Chemical Exposure Monitoring
Exposure to chemicals can result in varying symptoms with different degrees of danger. Mild reactions include burning and tearing of the eyes, throat, nose, chest, and skin. Severe reactions include coughing, wheezing, feeling faint, convulsions and even death.
Chemical exposure monitoring
Chemical exposure monitoring is conducted to ensure that employee exposure to airborne chemicals such as vapors, mists, fumes, or dust particles are within permissible limits. EE&G develops exposure monitoring strategies such as chemical air sampling and noise monitoring. We measure personnel or area exposure to any chemical regulated by the OSHA Standard, which requires monitoring if there is a reason to believe that exposure levels for that substance are equal to or above the Permissible Exposure Limit (PEL).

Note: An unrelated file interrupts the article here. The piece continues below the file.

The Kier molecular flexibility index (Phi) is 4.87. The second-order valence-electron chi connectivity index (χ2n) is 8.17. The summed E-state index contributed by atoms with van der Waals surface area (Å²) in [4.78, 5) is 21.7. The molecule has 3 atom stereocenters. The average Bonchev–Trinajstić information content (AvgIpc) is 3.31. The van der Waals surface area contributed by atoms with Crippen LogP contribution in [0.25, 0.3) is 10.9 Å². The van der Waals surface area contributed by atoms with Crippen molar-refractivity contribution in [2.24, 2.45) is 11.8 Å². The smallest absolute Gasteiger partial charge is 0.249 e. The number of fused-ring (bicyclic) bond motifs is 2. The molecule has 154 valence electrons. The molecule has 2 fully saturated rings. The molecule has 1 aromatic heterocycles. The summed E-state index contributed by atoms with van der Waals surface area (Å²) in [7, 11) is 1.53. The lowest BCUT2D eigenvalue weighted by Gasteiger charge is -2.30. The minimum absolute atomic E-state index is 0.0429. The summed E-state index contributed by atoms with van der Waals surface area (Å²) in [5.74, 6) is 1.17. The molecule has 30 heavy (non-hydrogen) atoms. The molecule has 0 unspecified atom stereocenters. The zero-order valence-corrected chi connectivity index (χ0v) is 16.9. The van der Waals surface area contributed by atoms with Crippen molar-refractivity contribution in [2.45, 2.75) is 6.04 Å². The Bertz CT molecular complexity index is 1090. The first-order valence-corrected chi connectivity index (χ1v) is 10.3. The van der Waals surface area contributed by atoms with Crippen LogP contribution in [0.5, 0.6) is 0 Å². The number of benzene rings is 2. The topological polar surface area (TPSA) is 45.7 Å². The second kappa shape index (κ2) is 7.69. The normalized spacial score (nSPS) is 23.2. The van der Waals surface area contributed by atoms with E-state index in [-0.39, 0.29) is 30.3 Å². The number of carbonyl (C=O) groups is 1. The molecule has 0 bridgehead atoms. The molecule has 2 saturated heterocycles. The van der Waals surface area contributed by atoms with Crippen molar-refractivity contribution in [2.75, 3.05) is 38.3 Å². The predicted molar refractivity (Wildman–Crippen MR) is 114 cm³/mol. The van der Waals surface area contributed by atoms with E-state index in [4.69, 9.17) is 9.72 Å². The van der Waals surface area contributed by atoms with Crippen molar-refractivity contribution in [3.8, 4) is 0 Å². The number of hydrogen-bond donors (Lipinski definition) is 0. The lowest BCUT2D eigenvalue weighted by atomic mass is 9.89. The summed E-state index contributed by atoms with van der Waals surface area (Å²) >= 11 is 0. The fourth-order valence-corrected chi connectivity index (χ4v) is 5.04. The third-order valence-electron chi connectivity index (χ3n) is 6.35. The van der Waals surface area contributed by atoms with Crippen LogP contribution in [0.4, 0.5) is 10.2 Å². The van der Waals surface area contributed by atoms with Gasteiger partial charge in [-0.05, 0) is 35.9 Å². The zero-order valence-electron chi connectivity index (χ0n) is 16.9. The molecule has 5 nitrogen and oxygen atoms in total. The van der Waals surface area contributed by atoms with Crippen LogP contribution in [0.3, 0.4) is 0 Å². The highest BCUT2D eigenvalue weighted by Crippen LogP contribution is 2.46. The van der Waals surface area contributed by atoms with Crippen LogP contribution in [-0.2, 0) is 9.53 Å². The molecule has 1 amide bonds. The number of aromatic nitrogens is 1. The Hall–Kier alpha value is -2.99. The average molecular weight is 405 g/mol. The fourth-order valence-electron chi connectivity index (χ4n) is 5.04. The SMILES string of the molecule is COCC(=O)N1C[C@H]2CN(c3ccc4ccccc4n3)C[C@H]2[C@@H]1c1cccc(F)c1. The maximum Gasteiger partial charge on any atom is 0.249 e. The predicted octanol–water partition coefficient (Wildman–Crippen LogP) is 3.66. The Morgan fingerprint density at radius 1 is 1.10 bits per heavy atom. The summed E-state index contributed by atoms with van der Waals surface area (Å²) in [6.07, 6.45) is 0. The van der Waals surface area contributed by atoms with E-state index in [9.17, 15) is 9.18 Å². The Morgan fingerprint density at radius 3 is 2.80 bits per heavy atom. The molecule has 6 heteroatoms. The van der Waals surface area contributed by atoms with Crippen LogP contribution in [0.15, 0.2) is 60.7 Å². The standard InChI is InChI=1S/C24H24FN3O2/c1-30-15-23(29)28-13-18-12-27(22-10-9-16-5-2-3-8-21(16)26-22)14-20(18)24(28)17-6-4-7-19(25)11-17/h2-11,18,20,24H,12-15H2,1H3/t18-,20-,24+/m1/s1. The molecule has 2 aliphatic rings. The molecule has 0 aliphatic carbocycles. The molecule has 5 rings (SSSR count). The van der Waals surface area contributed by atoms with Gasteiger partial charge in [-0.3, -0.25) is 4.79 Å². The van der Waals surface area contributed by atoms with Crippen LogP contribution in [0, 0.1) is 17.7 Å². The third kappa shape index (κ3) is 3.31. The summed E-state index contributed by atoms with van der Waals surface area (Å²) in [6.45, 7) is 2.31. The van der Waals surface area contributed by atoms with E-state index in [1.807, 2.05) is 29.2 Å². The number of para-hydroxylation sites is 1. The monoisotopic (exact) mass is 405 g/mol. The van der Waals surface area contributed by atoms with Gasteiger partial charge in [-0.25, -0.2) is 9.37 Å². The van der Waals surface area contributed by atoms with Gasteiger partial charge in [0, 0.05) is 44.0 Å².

Employers are required to limit employee workplace chemical exposures to hazardous levels. Exposure by skin absorption or ingestion is easily recognized and prevented. However, the evaluation of inhalation hazards is more difficult. Air monitoring is needed to determine the employee exposure level to individual hazardous chemicals. The factors in determining airborne chemical exposure are the type of contact, length of contact, and chemical concentration. The purpose of an air monitoring program is to confirm whether specific hazardous chemicals are present and to determine if the concentration presents a hazard.